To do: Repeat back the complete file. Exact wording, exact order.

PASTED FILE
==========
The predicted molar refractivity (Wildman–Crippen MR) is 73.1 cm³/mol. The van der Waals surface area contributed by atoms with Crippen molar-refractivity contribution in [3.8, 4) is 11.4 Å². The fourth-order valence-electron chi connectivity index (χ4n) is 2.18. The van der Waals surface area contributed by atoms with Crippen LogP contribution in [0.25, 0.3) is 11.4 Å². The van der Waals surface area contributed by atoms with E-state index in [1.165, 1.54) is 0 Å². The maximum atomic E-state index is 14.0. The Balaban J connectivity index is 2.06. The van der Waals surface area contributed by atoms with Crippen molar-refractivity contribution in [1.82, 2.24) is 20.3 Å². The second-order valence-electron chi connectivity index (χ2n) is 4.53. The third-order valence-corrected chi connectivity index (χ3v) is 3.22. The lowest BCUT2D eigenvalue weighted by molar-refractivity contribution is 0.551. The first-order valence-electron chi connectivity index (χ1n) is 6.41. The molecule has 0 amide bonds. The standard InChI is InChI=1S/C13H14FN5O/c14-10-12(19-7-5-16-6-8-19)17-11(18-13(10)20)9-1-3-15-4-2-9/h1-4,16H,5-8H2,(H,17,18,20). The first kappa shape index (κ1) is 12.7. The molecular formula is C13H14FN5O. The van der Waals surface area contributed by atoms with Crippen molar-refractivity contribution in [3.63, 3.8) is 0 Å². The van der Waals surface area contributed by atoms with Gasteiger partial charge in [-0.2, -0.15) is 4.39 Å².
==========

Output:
The predicted molar refractivity (Wildman–Crippen MR) is 73.1 cm³/mol. The van der Waals surface area contributed by atoms with Crippen molar-refractivity contribution in [3.8, 4) is 11.4 Å². The fourth-order valence-electron chi connectivity index (χ4n) is 2.18. The van der Waals surface area contributed by atoms with Crippen LogP contribution in [0.25, 0.3) is 11.4 Å². The van der Waals surface area contributed by atoms with E-state index in [1.165, 1.54) is 0 Å². The maximum atomic E-state index is 14.0. The Balaban J connectivity index is 2.06. The van der Waals surface area contributed by atoms with Crippen molar-refractivity contribution in [1.82, 2.24) is 20.3 Å². The second-order valence-electron chi connectivity index (χ2n) is 4.53. The third-order valence-corrected chi connectivity index (χ3v) is 3.22. The lowest BCUT2D eigenvalue weighted by molar-refractivity contribution is 0.551. The first-order valence-electron chi connectivity index (χ1n) is 6.41. The molecule has 0 amide bonds. The standard InChI is InChI=1S/C13H14FN5O/c14-10-12(19-7-5-16-6-8-19)17-11(18-13(10)20)9-1-3-15-4-2-9/h1-4,16H,5-8H2,(H,17,18,20). The first kappa shape index (κ1) is 12.7. The molecular formula is C13H14FN5O. The van der Waals surface area contributed by atoms with Crippen molar-refractivity contribution in [3.63, 3.8) is 0 Å². The van der Waals surface area contributed by atoms with Gasteiger partial charge in [-0.2, -0.15) is 4.39 Å².